Abu Dhabi, UAEFriday 15 November 2019

Europe's security at risk under no-deal Brexit, former UK spy chief warns

Vital intelligence sharing systems would unravel "overnight", said Sir John Scarlett

Sir John Scarlett, ​former Chief of the British Secret Intelligence Service, spelt out his concerns over a no-deal Brexit. Victor Besa 
Sir John Scarlett, ​former Chief of the British Secret Intelligence Service, spelt out his concerns over a no-deal Brexit. Victor Besa 

Europe’s intelligence networks risk unravelling next month should the UK leave the EU without a withdrawal agreement, a former British spy chief has warned.

Sir John Scarlett, former head of the British Secret Intelligence Service, claimed crucial anti-terrorism cooperation could breakdown following a no-deal Brexit.

Speaking at a conference in Abu Dhabi, he highlighted how security agencies across Europe relied on vital shared databases to identify potential threats.

But he said a no-deal scenario would effectively mean cooperation on these networks ended immediately, denying state actors an invaluable resource.

“That would stop overnight if we leave without a deal,” Sir John said of existing information sharing arrangements.

“That data would not come through to the United Kingdom and our own contribution to the European security, movements, counter-terrorism issues and so on, would stop automatically too.”

Sir John, 71, was chief of MI6 between 2004 and 2009. Prior to his appointment, he chaired the Cabinet Office Joint Intelligence Committee, a role he accepted just one week before the September 11 attacks.

As part of a previously proposed withdrawal agreement between the EU and Theresa May’s government earlier this year, Sir John said officials had taken steps to ensure shared intelligence platforms continued to be maintained.

But he acknowledged this deal was later rejected several times by the UK parliament, with its provisions no longer applicable under a no-deal scenario.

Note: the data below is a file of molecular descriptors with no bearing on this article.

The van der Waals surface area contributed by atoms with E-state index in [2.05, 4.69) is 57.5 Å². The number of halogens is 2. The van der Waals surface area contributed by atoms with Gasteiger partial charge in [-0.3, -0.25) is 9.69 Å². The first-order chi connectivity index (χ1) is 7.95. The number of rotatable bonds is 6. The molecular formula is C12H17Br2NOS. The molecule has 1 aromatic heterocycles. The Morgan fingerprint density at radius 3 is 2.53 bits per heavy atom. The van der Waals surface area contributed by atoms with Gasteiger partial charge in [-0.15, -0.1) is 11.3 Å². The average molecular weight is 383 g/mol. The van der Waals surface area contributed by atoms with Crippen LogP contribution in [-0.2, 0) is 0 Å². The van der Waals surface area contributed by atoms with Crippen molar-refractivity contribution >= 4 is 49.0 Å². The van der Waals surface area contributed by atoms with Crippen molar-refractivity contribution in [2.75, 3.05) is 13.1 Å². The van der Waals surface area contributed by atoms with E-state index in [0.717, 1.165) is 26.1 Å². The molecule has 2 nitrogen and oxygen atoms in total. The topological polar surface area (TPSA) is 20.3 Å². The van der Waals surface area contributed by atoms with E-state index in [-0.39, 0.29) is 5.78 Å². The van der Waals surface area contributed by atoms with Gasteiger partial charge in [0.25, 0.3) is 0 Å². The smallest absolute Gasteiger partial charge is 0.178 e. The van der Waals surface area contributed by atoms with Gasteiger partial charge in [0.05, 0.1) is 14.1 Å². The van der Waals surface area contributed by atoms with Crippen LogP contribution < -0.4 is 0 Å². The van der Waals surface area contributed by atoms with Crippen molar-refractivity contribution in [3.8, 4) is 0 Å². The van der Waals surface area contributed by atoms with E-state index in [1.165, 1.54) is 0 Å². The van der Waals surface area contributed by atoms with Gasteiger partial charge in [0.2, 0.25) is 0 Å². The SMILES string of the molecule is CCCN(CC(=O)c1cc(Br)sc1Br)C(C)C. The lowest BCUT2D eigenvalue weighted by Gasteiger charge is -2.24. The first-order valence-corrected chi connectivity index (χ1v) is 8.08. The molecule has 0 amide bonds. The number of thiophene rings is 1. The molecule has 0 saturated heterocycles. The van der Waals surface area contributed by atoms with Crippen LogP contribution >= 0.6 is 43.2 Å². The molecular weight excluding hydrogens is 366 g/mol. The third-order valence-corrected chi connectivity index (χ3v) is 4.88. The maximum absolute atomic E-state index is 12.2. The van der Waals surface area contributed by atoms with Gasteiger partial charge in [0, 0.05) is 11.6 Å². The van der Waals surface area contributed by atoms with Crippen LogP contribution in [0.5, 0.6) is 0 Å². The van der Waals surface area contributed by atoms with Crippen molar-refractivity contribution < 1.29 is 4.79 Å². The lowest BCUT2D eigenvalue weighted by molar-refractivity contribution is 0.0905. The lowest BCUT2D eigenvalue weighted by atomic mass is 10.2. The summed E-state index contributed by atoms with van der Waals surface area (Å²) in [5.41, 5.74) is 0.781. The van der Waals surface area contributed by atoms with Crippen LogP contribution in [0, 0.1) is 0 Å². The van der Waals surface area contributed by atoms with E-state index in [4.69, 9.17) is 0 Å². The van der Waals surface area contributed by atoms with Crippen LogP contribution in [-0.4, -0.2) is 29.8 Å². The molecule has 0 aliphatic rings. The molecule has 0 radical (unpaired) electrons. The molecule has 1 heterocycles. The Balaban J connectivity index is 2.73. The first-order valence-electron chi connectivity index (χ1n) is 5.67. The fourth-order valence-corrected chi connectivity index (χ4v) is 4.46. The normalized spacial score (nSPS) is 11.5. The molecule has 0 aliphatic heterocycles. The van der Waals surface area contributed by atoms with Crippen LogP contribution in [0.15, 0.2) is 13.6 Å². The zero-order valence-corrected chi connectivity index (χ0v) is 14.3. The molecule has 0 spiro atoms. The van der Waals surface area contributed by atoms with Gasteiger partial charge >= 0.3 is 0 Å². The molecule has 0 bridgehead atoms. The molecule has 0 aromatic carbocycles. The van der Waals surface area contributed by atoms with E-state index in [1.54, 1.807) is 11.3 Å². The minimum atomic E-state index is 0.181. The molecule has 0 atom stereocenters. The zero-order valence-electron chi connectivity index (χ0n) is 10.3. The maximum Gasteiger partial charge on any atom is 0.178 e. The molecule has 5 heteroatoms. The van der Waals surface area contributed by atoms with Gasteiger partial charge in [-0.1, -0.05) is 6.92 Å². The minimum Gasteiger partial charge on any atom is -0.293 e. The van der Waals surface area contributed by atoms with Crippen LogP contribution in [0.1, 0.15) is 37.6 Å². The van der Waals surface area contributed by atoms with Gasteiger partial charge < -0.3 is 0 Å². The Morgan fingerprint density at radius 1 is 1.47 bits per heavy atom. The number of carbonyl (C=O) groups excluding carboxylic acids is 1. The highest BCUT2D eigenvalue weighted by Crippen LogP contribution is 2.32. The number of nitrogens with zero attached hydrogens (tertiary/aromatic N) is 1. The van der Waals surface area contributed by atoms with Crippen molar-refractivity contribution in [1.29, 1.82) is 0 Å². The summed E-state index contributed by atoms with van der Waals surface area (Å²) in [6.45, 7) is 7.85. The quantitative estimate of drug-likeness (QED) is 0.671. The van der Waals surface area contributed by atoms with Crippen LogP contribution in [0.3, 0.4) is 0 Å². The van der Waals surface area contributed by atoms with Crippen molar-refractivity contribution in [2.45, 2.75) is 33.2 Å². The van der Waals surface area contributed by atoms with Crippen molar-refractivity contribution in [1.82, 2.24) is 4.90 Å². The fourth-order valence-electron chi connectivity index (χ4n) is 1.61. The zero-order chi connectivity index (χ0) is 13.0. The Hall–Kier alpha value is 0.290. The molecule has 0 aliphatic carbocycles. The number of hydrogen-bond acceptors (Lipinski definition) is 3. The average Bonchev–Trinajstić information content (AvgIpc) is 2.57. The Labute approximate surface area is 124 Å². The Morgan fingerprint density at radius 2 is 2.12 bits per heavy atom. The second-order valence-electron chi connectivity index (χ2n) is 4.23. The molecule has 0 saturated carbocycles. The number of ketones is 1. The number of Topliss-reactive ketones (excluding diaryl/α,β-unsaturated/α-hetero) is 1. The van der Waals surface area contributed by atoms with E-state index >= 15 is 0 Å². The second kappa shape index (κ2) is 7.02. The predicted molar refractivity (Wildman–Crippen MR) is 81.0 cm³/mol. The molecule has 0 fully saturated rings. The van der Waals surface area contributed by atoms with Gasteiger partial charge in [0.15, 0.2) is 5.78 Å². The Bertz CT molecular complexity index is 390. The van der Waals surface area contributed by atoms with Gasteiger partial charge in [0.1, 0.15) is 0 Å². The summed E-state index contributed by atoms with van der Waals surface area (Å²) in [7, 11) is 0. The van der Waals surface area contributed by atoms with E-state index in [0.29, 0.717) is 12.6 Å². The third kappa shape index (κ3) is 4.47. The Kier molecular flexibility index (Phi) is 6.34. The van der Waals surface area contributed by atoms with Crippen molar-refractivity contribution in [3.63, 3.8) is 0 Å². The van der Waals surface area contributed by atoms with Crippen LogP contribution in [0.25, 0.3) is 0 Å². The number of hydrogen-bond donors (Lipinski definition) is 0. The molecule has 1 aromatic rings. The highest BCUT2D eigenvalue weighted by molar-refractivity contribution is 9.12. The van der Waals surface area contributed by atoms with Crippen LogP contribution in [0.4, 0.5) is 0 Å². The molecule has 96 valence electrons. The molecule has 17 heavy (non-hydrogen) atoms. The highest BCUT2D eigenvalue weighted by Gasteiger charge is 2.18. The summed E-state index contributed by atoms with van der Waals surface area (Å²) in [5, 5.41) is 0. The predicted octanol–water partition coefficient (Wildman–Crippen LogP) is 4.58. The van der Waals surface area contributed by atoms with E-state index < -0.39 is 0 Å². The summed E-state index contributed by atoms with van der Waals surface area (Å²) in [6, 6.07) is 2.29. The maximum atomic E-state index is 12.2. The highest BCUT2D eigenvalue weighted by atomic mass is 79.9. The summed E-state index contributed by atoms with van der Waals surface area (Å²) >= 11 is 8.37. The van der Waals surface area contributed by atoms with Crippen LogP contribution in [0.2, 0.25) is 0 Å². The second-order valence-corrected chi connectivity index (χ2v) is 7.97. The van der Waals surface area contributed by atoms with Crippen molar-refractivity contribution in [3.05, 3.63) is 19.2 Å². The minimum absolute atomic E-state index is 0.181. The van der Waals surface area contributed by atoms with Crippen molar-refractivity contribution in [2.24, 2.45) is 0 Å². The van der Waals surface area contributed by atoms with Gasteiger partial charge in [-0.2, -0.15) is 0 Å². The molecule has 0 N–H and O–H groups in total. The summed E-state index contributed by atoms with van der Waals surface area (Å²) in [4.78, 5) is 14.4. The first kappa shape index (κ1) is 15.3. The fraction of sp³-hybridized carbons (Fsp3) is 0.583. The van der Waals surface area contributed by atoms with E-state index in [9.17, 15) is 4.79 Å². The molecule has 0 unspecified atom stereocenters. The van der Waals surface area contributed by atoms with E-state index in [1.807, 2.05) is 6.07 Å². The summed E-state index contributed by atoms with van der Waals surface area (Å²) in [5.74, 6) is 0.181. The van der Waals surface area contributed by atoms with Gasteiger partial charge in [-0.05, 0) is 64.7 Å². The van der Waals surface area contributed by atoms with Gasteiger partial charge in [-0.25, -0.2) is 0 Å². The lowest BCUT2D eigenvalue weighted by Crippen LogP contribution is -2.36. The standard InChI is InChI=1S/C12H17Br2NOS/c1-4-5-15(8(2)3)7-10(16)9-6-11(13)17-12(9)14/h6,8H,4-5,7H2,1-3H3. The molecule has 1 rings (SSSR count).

“There is no easy answer if we’re not part of a treaty structure because you get into fundamental issues of data-sharing and so on,” he said.

“As it stands, when people talk about a no-deal Brexit, there has been very little public attention and debate devoted to the national security aspect of our departure.”

The UK is currently due leave the EU on October 31. Boris Johnson, the UK Prime Minister, is in last-ditch talks to formulate a new withdrawal agreement with Brussels, which would then have to be passed by the UK Parliament.

Long-standing issues, however, most notably over the Irish border, have yet to be resolved. New legislation passed by UK MPs also now requires Mr Johnson to seek an extension beyond October 31 if an agreement to avoid a no-deal exit is not secured.

“Obviously, as an intelligence and security player, the United Kingdom is very important,” said Sir John.

“As a single individual country, it is probably the most important player within the EU.

“So of course, this will impact negatively on the European Union, but also very negatively on our wellbeing, our safety.”

According to a recent government report, should the UK leave the EU on October 31 without a deal, some “mutual loss of [law enforcement] capability” would be experienced by both sides.

However, officials insist the UK would be ready to “transition our cooperation with EU member states to alternative, non-EU mechanisms where available”.

This includes maximising the use of Interpol - a worldwide policing agency - as well as other instruments such as the Council of Europe Conventions in the case of extraditions, the report states.

Also addressing the Beirut Institute Summit in the UAE capital was Alistair Burt, a former UK Middle East minister.

He resigned from the government in March, prior to Mr Johnson taking over, due to the Conservative's handling of Brexit.

He was then among 21 MPs expelled from the party in September after he defied the prime minister to vote for the law designed to avoid a no-deal.

Asked if he believed there remained the possibility that Brexit might not happen, Mr Burt replied: “No, I don’t think so.”

“I think the most likely outcome is the United Kingdom will leave the European Union,” he said. “I’m not sure when, but it would unwise to bet against that.”

Updated: October 14, 2019 09:28 PM

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